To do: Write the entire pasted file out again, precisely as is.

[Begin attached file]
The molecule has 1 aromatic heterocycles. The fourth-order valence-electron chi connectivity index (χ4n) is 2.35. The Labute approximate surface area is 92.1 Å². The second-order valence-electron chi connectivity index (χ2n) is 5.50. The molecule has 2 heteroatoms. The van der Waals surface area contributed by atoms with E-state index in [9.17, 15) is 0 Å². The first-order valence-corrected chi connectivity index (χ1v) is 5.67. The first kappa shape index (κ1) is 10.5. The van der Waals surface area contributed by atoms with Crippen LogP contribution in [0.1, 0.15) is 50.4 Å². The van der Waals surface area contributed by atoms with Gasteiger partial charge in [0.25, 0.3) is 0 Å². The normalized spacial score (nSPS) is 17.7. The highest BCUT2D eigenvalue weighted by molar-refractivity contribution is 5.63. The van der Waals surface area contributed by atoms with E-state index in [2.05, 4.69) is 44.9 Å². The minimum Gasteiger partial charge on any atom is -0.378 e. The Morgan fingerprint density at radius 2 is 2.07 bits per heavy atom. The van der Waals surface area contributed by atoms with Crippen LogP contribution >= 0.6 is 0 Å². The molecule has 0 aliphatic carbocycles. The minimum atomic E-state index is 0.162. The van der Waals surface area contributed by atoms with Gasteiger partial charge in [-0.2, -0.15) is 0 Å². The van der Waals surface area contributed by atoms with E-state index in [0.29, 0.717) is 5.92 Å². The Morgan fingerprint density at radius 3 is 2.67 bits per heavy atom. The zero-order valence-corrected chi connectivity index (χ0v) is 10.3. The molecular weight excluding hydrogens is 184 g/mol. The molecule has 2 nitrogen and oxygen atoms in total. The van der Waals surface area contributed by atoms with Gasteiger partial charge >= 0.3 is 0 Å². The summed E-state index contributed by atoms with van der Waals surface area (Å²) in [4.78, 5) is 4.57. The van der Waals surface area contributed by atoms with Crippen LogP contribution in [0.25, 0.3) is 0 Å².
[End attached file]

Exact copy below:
The molecule has 1 aromatic heterocycles. The fourth-order valence-electron chi connectivity index (χ4n) is 2.35. The Labute approximate surface area is 92.1 Å². The second-order valence-electron chi connectivity index (χ2n) is 5.50. The molecule has 2 heteroatoms. The van der Waals surface area contributed by atoms with E-state index in [9.17, 15) is 0 Å². The first-order valence-corrected chi connectivity index (χ1v) is 5.67. The first kappa shape index (κ1) is 10.5. The van der Waals surface area contributed by atoms with Crippen LogP contribution in [0.1, 0.15) is 50.4 Å². The van der Waals surface area contributed by atoms with Gasteiger partial charge in [0.25, 0.3) is 0 Å². The normalized spacial score (nSPS) is 17.7. The highest BCUT2D eigenvalue weighted by molar-refractivity contribution is 5.63. The van der Waals surface area contributed by atoms with E-state index in [2.05, 4.69) is 44.9 Å². The minimum Gasteiger partial charge on any atom is -0.378 e. The Morgan fingerprint density at radius 2 is 2.07 bits per heavy atom. The van der Waals surface area contributed by atoms with Crippen LogP contribution >= 0.6 is 0 Å². The molecule has 0 aliphatic carbocycles. The minimum atomic E-state index is 0.162. The van der Waals surface area contributed by atoms with Gasteiger partial charge in [-0.2, -0.15) is 0 Å². The van der Waals surface area contributed by atoms with E-state index in [0.29, 0.717) is 5.92 Å². The Morgan fingerprint density at radius 3 is 2.67 bits per heavy atom. The zero-order valence-corrected chi connectivity index (χ0v) is 10.3. The molecular weight excluding hydrogens is 184 g/mol. The molecule has 2 nitrogen and oxygen atoms in total. The van der Waals surface area contributed by atoms with Gasteiger partial charge >= 0.3 is 0 Å². The summed E-state index contributed by atoms with van der Waals surface area (Å²) in [4.78, 5) is 4.57. The van der Waals surface area contributed by atoms with Crippen LogP contribution in [0.25, 0.3) is 0 Å².